Asia

New coronavirus cases fall in China, but WHO concerned by global spread

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BEIJING: China reported a sharp fall in new deaths and cases of the coronavirus on Saturday (Feb 22), but world health officials warned it was too early to make predictions about the outbreak as new infections continued to rise in other countries.

Chinese authorities said the mainland had 397 new confirmed cases on Friday, down from 889 a day earlier. The numbers surged elsewhere, though, with outbreaks worsening in South Korea, Iran, Italy and Lebanon.

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In South Korea, authorities said on Saturday the number of new infections had doubled to 433, and suggested the tally could rise significantly as more than 1,000 people who attended a church at the centre of the outbreak reported flu-like symptoms.

The World Health Organization welcomed the reported decline in new Chinese cases, but said it was concerned about the number of new infections elsewhere with no clear link to China such as travel history or contact with a confirmed case of COVID-19, as the disease caused by the virus is known.

"Our biggest concern continues to be the potential for COVID-19 to spread in countries with weaker health systems," WHO chief Tedros Adhanom Ghebreyesus said.

The UN agency is calling for US$675 million to support most vulnerable countries, he said, adding 13 countries in Africa are seen as a priority because of their links to China.

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In total, China has reported 75,569 cases to the WHO, and 2,239 deaths, Tedros said. According to available data, the disease remains mild in 80 per cent of patients, and severe or critical in 20 per cent. The virus has been fatal in 2 per cent of reported cases.

The disease has spread to some 26 countries and territories outside mainland China, killing more than a dozen people, according to a Reuters tally.

Interactive: COVID-19 cases worldwide

READ: Second coronavirus death sparks fears, lockdown in Italian towns

'BLUE WHALE' ARRIVES

The latest Chinese figures showed only 31 of the new cases on Friday were outside of the virus epicentre of Hubei province, the lowest number since the National Health Commission started compiling nationwide data a month ago.

But new, albeit isolated findings about the coronavirus could complicate efforts to thwart it, including the Hubei government's announcement on Saturday that an elderly man took 27 days to show symptoms after infection, almost twice the presumed 14-day incubation period.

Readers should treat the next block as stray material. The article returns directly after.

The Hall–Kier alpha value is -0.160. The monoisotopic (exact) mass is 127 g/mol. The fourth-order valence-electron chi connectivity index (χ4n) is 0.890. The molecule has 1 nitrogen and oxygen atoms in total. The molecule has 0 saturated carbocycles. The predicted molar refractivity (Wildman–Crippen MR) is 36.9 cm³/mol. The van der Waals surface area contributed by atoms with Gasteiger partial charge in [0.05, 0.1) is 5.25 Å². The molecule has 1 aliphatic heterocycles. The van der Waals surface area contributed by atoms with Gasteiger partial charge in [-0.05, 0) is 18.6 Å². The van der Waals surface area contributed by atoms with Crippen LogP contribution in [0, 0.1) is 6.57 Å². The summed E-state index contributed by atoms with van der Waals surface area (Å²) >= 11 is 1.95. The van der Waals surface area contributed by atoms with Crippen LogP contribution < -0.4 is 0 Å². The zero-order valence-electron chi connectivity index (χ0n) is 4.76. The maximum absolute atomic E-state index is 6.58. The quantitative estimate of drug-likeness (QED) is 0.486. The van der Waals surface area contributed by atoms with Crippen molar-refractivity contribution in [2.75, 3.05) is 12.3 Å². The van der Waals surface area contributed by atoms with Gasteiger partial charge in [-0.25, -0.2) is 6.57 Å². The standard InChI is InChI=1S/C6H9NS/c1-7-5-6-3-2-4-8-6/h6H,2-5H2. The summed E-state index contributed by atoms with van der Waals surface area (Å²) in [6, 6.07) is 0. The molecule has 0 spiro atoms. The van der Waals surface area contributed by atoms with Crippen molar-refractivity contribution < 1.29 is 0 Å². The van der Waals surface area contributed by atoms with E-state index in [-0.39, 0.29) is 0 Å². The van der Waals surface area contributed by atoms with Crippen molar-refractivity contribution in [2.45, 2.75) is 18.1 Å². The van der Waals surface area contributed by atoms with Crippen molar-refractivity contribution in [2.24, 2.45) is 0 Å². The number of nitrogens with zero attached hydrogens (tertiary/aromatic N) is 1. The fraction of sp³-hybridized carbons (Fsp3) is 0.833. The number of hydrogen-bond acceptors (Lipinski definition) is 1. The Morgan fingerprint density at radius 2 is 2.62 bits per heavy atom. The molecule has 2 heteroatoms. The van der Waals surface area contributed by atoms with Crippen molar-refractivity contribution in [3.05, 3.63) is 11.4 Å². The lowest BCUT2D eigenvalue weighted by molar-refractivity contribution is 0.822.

That follows Chinese scientists reporting that a woman from Wuhan had travelled 400 miles (675 km) and infected five relatives without showing signs of infection.

State television showed the arrival in Wuhan of the "blue whale" on Saturday, the first of seven river cruise ships it is bringing in to house medical workers, tens of thousands of which have been sent to Hubei to contain the virus.

READ: World must act fast to contain coronavirus, says WHO's Tedros

READ: Could warmer weather help contain COVID-19?

In Italy, the worst-affected country in Europe, the virus has killed two people – a man and a woman in their 70s – and infected another 51 mostly in the north.

Some 50,000 residents in Codogno, southwest of Milan, and nearby towns have been advised to remain indoors. Public gatherings including Sunday masses and football matches have been suspended, and schools and shops have been closed down.

Iran, which had no reported cases earlier this week, on Saturday announced the detection of 10 new cases of coronavirus and two more deaths, appearing to bring the number of infections to 29 and the number of deaths to six.

Japan, which confirmed 14 new cases on Saturday, faces growing questions about whether it is doing enough to contain its outbreak and whether the virus could disrupt this year's Tokyo Olympics. Organisers postponeRead More – Source

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